Sexual and reproductive health (SRH) services are undergoing a digital transformation. This study explored the acceptability of three digital services, (i) video consultations via Skype, (ii) live webchats with a health advisor and (iii) artificial intelligence (AI)-enabled chatbots, as potential platforms for SRH advice.
A pencil-and-paper 33-item survey was distributed in three clinics in Hampshire, UK for patients attending SRH services. Logistic regressions were performed to identify the correlates of acceptability.
In total, 257 patients (57% women, 50% aged <25 years) completed the survey. As the first point of contact, 70% preferred face-to-face consultations, 17% telephone consultation, 10% webchats and 3% video consultations. Most would be willing to use video consultations (58%) and webchat facilities (73%) for ongoing care, but only 40% found AI chatbots acceptable. Younger age (<25 years) (OR 2.43, 95% CI 1.35 to 4.38), White ethnicity (OR 2.87, 95% CI 1.30 to 6.34), past sexually transmitted infection (STI) diagnosis (OR 2.05, 95% CI 1.07 to 3.95), self-reported STI symptoms (OR 0.58, 95% CI 0.34 to 0.97), smartphone ownership (OR 16.0, 95% CI 3.64 to 70.5) and the preference for a SRH smartphone application (OR 1.95, 95% CI 1.13 to 3.35) were associated with video consultations, webchats or chatbots acceptability.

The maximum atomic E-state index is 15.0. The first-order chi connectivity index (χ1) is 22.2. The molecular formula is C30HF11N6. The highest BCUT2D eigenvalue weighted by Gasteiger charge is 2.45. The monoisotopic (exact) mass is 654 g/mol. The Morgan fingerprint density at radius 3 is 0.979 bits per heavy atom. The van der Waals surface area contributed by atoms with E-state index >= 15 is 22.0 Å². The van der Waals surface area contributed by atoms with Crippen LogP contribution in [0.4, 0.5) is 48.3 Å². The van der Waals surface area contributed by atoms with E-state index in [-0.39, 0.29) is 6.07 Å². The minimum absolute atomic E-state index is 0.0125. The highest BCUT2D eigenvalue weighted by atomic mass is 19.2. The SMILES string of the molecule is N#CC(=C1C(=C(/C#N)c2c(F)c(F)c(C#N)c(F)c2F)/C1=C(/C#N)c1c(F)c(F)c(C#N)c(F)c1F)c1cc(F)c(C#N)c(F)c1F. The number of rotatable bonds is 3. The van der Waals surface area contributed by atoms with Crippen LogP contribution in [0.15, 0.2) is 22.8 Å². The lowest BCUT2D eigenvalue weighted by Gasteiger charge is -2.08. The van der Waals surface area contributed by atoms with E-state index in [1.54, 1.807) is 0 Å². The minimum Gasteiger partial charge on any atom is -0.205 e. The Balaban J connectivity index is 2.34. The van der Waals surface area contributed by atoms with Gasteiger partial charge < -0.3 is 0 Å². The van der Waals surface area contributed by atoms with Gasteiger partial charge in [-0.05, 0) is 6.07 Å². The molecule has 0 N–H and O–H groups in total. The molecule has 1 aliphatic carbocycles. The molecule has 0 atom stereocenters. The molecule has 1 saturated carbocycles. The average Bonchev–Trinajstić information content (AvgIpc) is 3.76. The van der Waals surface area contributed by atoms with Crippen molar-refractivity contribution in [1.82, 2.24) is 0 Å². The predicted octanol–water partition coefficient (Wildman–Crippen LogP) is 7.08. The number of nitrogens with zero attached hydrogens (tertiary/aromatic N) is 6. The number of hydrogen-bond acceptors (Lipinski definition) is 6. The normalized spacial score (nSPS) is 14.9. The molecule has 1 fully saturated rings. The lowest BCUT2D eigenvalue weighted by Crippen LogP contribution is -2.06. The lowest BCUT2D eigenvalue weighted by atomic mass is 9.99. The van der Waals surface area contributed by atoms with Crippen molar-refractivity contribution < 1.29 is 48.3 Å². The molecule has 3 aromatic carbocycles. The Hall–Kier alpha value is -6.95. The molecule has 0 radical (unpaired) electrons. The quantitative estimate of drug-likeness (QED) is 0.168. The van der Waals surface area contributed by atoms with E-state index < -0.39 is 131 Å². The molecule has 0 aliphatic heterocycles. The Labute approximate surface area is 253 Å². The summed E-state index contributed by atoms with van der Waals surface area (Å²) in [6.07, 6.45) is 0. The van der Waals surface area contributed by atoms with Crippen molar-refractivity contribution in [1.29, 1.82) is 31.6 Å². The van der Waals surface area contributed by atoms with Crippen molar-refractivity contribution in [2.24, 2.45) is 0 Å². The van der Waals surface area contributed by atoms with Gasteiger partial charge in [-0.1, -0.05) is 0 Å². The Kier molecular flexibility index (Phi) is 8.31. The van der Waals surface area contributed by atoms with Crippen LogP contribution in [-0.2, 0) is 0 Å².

Although video consultations and webchat services appear acceptable, there is currently little support for SRH chatbots. The findings demonstrate a preference for human interaction in SRH services. Policymakers and intervention developers need to ensure that digital transformation is not only cost-effective but also acceptable to users, easily accessible and equitable to all populations using SRH services.